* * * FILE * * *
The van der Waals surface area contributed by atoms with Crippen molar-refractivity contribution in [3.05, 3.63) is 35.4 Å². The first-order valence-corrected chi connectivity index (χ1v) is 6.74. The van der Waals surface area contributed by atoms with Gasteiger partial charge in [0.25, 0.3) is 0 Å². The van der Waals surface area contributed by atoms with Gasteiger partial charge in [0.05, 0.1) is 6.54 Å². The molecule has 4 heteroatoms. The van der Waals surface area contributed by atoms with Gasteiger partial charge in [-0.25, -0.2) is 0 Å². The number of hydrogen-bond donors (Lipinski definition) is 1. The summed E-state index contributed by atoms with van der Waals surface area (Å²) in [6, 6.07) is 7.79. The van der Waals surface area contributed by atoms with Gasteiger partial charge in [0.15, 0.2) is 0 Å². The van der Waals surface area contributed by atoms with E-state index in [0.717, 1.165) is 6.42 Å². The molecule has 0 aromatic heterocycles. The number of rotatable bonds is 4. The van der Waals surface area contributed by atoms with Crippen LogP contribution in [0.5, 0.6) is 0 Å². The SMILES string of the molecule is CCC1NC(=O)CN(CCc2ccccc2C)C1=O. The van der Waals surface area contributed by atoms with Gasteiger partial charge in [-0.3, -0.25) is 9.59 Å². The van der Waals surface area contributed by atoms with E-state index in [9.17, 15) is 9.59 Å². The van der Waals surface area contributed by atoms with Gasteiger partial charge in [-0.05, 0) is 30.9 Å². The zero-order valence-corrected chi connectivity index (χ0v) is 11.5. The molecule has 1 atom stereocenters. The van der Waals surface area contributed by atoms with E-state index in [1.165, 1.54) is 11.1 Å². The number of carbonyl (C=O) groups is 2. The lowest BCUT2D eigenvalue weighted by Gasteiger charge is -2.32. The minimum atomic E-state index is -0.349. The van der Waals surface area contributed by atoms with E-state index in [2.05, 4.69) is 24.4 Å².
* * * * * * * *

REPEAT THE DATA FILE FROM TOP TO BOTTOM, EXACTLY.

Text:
The van der Waals surface area contributed by atoms with Crippen molar-refractivity contribution in [3.05, 3.63) is 35.4 Å². The first-order valence-corrected chi connectivity index (χ1v) is 6.74. The van der Waals surface area contributed by atoms with Gasteiger partial charge in [0.25, 0.3) is 0 Å². The van der Waals surface area contributed by atoms with Gasteiger partial charge in [0.05, 0.1) is 6.54 Å². The molecule has 4 heteroatoms. The van der Waals surface area contributed by atoms with Gasteiger partial charge in [-0.25, -0.2) is 0 Å². The number of hydrogen-bond donors (Lipinski definition) is 1. The summed E-state index contributed by atoms with van der Waals surface area (Å²) in [6, 6.07) is 7.79. The van der Waals surface area contributed by atoms with Gasteiger partial charge in [0.15, 0.2) is 0 Å². The van der Waals surface area contributed by atoms with E-state index in [0.717, 1.165) is 6.42 Å². The molecule has 0 aromatic heterocycles. The number of rotatable bonds is 4. The van der Waals surface area contributed by atoms with Crippen LogP contribution in [0.5, 0.6) is 0 Å². The SMILES string of the molecule is CCC1NC(=O)CN(CCc2ccccc2C)C1=O. The van der Waals surface area contributed by atoms with Gasteiger partial charge in [-0.3, -0.25) is 9.59 Å². The van der Waals surface area contributed by atoms with E-state index in [9.17, 15) is 9.59 Å². The van der Waals surface area contributed by atoms with Gasteiger partial charge in [-0.05, 0) is 30.9 Å². The zero-order valence-corrected chi connectivity index (χ0v) is 11.5. The molecule has 1 atom stereocenters. The van der Waals surface area contributed by atoms with E-state index in [1.165, 1.54) is 11.1 Å². The number of carbonyl (C=O) groups is 2. The lowest BCUT2D eigenvalue weighted by Gasteiger charge is -2.32. The minimum atomic E-state index is -0.349. The van der Waals surface area contributed by atoms with E-state index in [2.05, 4.69) is 24.4 Å².